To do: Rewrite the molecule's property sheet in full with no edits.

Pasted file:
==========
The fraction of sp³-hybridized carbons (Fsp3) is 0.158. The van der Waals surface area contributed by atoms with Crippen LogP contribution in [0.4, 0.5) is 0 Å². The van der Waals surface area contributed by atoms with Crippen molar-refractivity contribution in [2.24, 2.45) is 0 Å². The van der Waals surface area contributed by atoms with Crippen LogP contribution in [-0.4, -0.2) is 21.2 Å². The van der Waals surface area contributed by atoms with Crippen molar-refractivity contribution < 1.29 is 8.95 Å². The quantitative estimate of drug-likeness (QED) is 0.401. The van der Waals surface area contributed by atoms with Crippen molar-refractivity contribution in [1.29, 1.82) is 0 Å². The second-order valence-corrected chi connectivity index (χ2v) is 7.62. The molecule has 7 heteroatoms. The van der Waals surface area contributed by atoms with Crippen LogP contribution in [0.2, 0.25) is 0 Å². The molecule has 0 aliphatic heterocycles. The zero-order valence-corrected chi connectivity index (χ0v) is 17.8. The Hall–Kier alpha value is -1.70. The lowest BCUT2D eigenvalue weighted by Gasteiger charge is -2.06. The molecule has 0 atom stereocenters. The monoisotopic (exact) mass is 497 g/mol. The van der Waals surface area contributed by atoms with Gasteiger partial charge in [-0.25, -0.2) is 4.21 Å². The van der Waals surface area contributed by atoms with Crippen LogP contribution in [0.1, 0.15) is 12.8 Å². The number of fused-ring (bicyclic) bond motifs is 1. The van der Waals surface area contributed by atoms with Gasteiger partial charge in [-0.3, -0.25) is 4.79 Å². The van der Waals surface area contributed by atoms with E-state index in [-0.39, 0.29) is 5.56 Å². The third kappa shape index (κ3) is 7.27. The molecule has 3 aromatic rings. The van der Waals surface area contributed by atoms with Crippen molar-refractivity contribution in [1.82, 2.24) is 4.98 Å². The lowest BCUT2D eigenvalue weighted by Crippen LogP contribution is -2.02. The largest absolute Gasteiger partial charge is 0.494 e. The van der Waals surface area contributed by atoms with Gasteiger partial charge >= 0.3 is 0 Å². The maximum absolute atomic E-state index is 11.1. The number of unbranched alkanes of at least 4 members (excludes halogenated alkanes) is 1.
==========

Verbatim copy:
The fraction of sp³-hybridized carbons (Fsp3) is 0.158. The van der Waals surface area contributed by atoms with Crippen LogP contribution in [0.4, 0.5) is 0 Å². The van der Waals surface area contributed by atoms with Crippen molar-refractivity contribution in [2.24, 2.45) is 0 Å². The van der Waals surface area contributed by atoms with Crippen LogP contribution in [-0.4, -0.2) is 21.2 Å². The van der Waals surface area contributed by atoms with Crippen molar-refractivity contribution < 1.29 is 8.95 Å². The quantitative estimate of drug-likeness (QED) is 0.401. The van der Waals surface area contributed by atoms with Crippen molar-refractivity contribution in [1.29, 1.82) is 0 Å². The second-order valence-corrected chi connectivity index (χ2v) is 7.62. The molecule has 7 heteroatoms. The van der Waals surface area contributed by atoms with Crippen LogP contribution in [0.2, 0.25) is 0 Å². The molecule has 0 aliphatic heterocycles. The zero-order valence-corrected chi connectivity index (χ0v) is 17.8. The Hall–Kier alpha value is -1.70. The lowest BCUT2D eigenvalue weighted by Gasteiger charge is -2.06. The molecule has 0 atom stereocenters. The monoisotopic (exact) mass is 497 g/mol. The van der Waals surface area contributed by atoms with Gasteiger partial charge in [-0.25, -0.2) is 4.21 Å². The van der Waals surface area contributed by atoms with Crippen LogP contribution in [0.1, 0.15) is 12.8 Å². The number of fused-ring (bicyclic) bond motifs is 1. The van der Waals surface area contributed by atoms with Gasteiger partial charge in [-0.3, -0.25) is 4.79 Å². The van der Waals surface area contributed by atoms with E-state index in [-0.39, 0.29) is 5.56 Å². The third kappa shape index (κ3) is 7.27. The molecule has 3 aromatic rings. The van der Waals surface area contributed by atoms with Crippen molar-refractivity contribution in [1.82, 2.24) is 4.98 Å². The lowest BCUT2D eigenvalue weighted by Crippen LogP contribution is -2.02. The largest absolute Gasteiger partial charge is 0.494 e. The van der Waals surface area contributed by atoms with Gasteiger partial charge >= 0.3 is 0 Å². The maximum absolute atomic E-state index is 11.1. The number of unbranched alkanes of at least 4 members (excludes halogenated alkanes) is 1.